In the coming days, the fate of 18 beluga whales in a research facility on the Russian coast of the Black Sea will be decided by a single U.S. District judge in Atlanta. It’s a peculiar predicament and one that reveals the complex legal and moral issues surrounding whale captivity.
In June 2012, the Georgia Aquarium filed a permit application with the National Oceanic and Atmospheric Administration Fisheries (NOAA) to transfer the 18 belugas—which had been collected by Russian scientists in the Sea of Okhotsk in the late 2000s and early 2010s—to its Atlanta facility and to several other aquariums in the United States, including three SeaWorld theme parks.
But the Marine Mammal Protection Act (MMPA) of 1972 forbids the importation of marine mammals into the United States without a special permit that can be issued for purposes of scientific research, public display, photography, or conservation. In order to acquire a permit, facilities like the Georgia Aquarium must run a conservation and education program and meet certain conditions pertaining to the capture and transfer of the animals.
At the time of filing, Georgia Aquarium’s application was “the first application for a permit to import recently caught wild marine mammals” that NOAA Fisheries had received in over 20 years.
The application sparked tremendous public controversy, including an online petition that garnered over 75,000 signatures. NOAA Fisheries received such a high volume of comments on the aquarium’s permit application that they extended the mandated period for public input from one month to two. In the end, they received approximately 9,000 comments, all of which are still available online.
Among these comments was a letter written by marine scientist Dr. Naomi Rose on behalf of The Humane Society, which held that the transfer of the whales would “[undermine] two decades of progress toward a permanent cessation of sourcing cetaceans from the wild by U.S. public display facilities.”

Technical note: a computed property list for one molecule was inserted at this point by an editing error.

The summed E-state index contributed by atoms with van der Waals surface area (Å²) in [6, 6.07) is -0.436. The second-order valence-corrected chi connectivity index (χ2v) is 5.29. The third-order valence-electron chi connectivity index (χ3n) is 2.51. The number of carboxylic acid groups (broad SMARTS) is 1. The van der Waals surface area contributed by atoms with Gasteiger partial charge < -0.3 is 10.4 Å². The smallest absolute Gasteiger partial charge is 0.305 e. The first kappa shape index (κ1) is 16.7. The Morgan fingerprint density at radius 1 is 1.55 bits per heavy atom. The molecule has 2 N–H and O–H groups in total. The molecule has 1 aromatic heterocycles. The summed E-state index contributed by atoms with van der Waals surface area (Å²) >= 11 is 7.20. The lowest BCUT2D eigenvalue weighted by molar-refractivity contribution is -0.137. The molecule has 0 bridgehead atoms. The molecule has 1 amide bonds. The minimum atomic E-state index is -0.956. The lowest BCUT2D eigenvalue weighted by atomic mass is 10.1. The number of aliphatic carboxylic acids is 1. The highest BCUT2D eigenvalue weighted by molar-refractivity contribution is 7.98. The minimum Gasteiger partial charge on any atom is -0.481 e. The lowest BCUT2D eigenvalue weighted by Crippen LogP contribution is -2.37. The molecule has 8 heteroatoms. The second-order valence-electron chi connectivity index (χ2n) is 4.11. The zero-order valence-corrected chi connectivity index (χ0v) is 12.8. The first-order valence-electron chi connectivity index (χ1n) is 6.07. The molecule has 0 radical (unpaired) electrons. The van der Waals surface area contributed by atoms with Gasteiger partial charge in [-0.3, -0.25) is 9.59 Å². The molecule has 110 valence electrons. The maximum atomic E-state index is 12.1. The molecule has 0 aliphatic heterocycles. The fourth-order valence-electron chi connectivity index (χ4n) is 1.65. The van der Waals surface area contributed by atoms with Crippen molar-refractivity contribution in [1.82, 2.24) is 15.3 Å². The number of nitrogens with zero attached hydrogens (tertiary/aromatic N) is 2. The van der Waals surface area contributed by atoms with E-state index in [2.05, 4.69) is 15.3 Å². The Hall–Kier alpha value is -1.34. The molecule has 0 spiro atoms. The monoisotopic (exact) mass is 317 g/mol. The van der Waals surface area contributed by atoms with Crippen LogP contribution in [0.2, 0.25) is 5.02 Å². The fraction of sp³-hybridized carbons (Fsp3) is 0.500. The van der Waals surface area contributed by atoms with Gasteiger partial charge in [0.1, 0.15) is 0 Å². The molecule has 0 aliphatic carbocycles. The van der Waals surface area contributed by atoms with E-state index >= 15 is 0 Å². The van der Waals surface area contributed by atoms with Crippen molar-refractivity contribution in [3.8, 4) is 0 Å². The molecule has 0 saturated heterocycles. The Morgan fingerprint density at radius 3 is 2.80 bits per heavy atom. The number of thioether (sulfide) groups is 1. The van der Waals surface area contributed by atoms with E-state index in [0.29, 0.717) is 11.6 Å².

The Whale and Dolphin Conservation Society (WDC), a global conservation charity, also opposed the permit, calling it “a blatant disregard for the welfare of these animals that undercuts the spirit and intent of marine mammal protection laws.”
Other opponents cited the environmental threats facing the extremely social species as proof that the animals should not be held in captivity and relative isolation. According to the World Wildlife Fund (WWF), there are over 150,000 beluga whales on the planet and their extinction status is “near threatened,” two statuses away from being “endangered.”
The Association of Zoos and Aquariums (AZA), on the other hand, supported the application, arguing that the “compelling exhibits that showcase the natural wonder of marine life” found in aquariums “inspire people to take action in reducing threats to fragile ocean ecosystems and wildlife.”
In its application (PDF), the Georgia Aquarium also maintained that the public display would “promote conservation and education,” and argued that the importation of 18 beluga whales would bolster “the genetic diversity in the North American captive population” so that it can reach a “self-sustaining level.”
There are currently 29 beluga whales in captivity in the United States, which is not enough to maintain a diverse gene pool for breeding purposes. As Atlanta radio station WABE reports, at least five beluga whales have died at the Georgia Aquarium. The most recent was born in captivity this May and died a mere 26 days later. A Georgia Aquarium spokesperson told the station that the death was “primarily due to a genetic issue.”